So I’m typing this up on my fantastic Dell XPS touch screen Ultrabook, the problem is I have to not look at the keyboard! My wonderful college in Germany sent me the Dell, and there was a slight sinking sensation in my stomach when I opened the box and saw the keyboard, why are the letters in the wrong place?! In many European countries the “QWERTZ” keyboard is used and not the “QWERTY”, they all drive on the wrong side of the road and they have letters place incorrectly… honestly.
I was interested to discover why the QWERTZ keyboard was used in other countries. My understanding, which I confirmed with a quick Wikipedia search, is that the keyboard layout was originally designed so as to allow the levers on a typewriter enough space and to have the most commonly used letters further apart from one another. On traditional typewriters, they were prone to jamming when keys close to each other were pressed at the same time, or in quick succession.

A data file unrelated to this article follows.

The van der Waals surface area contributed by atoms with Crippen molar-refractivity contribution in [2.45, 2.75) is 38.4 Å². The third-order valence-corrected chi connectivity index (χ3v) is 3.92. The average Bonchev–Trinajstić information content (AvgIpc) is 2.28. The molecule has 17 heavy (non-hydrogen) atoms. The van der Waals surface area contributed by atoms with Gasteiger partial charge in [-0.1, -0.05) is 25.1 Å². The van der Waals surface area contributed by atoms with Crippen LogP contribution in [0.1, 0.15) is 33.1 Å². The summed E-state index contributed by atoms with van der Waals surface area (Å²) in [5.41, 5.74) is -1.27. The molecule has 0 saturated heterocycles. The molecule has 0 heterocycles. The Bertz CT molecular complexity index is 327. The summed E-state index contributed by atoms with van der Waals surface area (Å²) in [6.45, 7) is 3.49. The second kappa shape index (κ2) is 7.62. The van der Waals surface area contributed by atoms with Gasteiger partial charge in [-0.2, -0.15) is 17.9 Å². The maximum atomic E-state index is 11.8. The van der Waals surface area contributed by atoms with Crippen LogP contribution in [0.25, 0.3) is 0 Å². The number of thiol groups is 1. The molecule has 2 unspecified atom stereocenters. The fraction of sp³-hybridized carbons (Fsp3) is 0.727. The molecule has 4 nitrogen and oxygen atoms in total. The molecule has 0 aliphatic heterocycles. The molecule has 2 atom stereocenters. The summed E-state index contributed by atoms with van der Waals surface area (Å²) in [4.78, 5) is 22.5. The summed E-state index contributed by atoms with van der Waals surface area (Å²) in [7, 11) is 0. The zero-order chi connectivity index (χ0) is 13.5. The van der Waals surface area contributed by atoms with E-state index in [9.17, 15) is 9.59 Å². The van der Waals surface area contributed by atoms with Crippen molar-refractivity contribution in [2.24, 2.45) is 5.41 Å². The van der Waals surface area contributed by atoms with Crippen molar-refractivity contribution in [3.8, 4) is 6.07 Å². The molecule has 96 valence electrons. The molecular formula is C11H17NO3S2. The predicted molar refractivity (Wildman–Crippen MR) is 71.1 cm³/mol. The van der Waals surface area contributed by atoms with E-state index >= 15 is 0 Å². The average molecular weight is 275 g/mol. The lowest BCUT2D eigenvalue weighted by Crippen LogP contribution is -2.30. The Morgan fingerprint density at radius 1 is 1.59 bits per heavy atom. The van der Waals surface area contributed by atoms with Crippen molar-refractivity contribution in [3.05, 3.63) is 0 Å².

Although QWERTY is the most common, many studies have been performed to try and determine what layout is the most efficient. The most popular alternative layout is called Dvorak and was designed to reduce finger movement, thus faster speeds and a lower risk of repetitive strain injury. Further Wikipedia reading informs me that Barbara Blackburn, the world record holder for touch typing, as well as Steve Wozinak co-founder of Apple both used the DVORAK layout.
Despite all the different choices available to me, I think I will stay with good old QWERTY!